The name Nirvana was chosen, said Ashley, “because to us, this was really about a moment — and what’s that one word that’s going to define that one moment where you feel comfortable, sexy and at ease with yourself? For us, we always came back to our beds. That’s where I love to spend my time off. No noise, no people trying to bug you. So it was about capturing that. And about there being no judgment, and how our generation is growing up with that intention. People are much more accepting of things and of people’s choices. That was also part of this process.”

“Getting to the name Nirvana took a lot of time,” said Mary-Kate. “Then we were in a meeting, talking about launch dates, and Robin goes, ‘That date would be nirvana!’ We were just like, ‘What did you just say?’ What’s better than nirvana? That’s the dialogue we want to have with the consumer, giving them a choice, but figuring out where they’re coming from, what is their nirvana, what is their moment.”

“We wanted the feeling to be intimate, and we wanted a regular girl, not a model,” said Ashley of the ad visual, which breaks in the December issue of Allure. Shot by Ryan McGinley, the image features a naked model snoozing face-down in a cocoon of sheets with a black dog sleeping nearby. Originally the plan was to use Mary-Kate’s dog Jack, but “her dog looked totally big next to the model,” said Ashley with a laugh, teasing her sister about her passion for dogs. “She’s never had a better day on set than when she got to play dog trainer,” said Ashley. “She was so excited.”

An interactive marketing platform is being developed for the brand, said McGeever. “In the first part of their careers, they built a brand that was centered around them,” said McGeever. “When they created the second act of their career, it was really more about the celebration of quality and craftsmanship, with them almost invisible in the beginning. That’s what we’re working on [with the promotional plans.] This isn’t about sticking Mary-Kate and Ashley on a billboard. This is about the brand they’ve spent the better part of a decade building.”

How will the sisters define success for the fragrance? “I’d like to walk down the street and smell a note of it,” said Mary-Kate.

Ashley confessed to a frisson of fear about the beauty business. “I have to be honest, I do [fear it] a little,” she said. “I kind of felt it today and I know it’s because I’m relatively new in this category. But I felt it in a good way — it was like, ‘I have so much to learn.’ I know entertainment and apparel and brands; I’ve had schooling and training with that. With these [fragrances], this has been my training so far, and I’m so grateful to Robin and Michael for educating at the same time as developing.”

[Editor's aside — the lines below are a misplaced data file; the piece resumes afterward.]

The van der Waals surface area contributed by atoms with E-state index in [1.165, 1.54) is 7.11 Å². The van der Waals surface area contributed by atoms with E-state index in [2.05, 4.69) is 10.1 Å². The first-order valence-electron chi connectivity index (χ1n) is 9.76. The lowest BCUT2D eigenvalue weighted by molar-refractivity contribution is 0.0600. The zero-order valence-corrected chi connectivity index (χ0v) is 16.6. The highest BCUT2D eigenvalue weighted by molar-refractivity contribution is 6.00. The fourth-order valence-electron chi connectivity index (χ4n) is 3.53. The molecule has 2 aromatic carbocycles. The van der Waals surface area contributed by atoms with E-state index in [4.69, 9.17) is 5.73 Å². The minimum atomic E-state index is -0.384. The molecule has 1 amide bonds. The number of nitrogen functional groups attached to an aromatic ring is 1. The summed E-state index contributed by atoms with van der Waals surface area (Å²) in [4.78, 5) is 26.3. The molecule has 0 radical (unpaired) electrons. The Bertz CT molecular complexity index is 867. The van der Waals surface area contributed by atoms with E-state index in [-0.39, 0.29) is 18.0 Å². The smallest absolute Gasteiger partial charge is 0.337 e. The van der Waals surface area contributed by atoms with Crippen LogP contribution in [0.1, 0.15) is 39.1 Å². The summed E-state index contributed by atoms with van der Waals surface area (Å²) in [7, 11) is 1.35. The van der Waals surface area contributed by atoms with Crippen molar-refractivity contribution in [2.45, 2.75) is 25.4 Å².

While all involved with the fragrance declined to discuss sales projections, industry sources estimated that Nirvana by Elizabeth and James would do about $7 million at retail during calendar year 2014.

This fragrance duo will likely lead to future scents by the sisters. “We’ve learned a lot through Sephora — why things work, why certain things don’t work and what’s new and exciting — and we think there are a lot of logical brand extensions,” said Ashley.

Both sisters attended Sephora’s national employee meeting in August. “It was great to see how they communicate and how much they believe in what they’re doing,” said Mary-Kate. “To me, that was the greatest thing to see. It’s why they’re so successful at what they do. It’s all coming from a positive place. They believe in the product and they trust their management.”

Will they go back to Hollywood? Doubtful. “We have a video catalogue of everything we did when we were younger, so we’re looking at distribution for that now,” said Ashley. “That’s not being in show business, but it’s been fun talking to these people we used to be in business with many, many years ago. But the industries are completely different.”

“We still feel welcome in the [entertainment] industry,” said Mary-Kate. “But it’s not the one we’re in.” Instead, the sisters say they’re still telling stories and entertaining — but through their products.

The fragrance will be sold in the U.S. and Canada for now, and will soon be presented to the other markets. Likely overseas possibilities include the U.K. and Japan, said McGeever. “We need to spend more time in Japan [to further suss out the market], and that’s planned for the first part of next year,” said Ashley.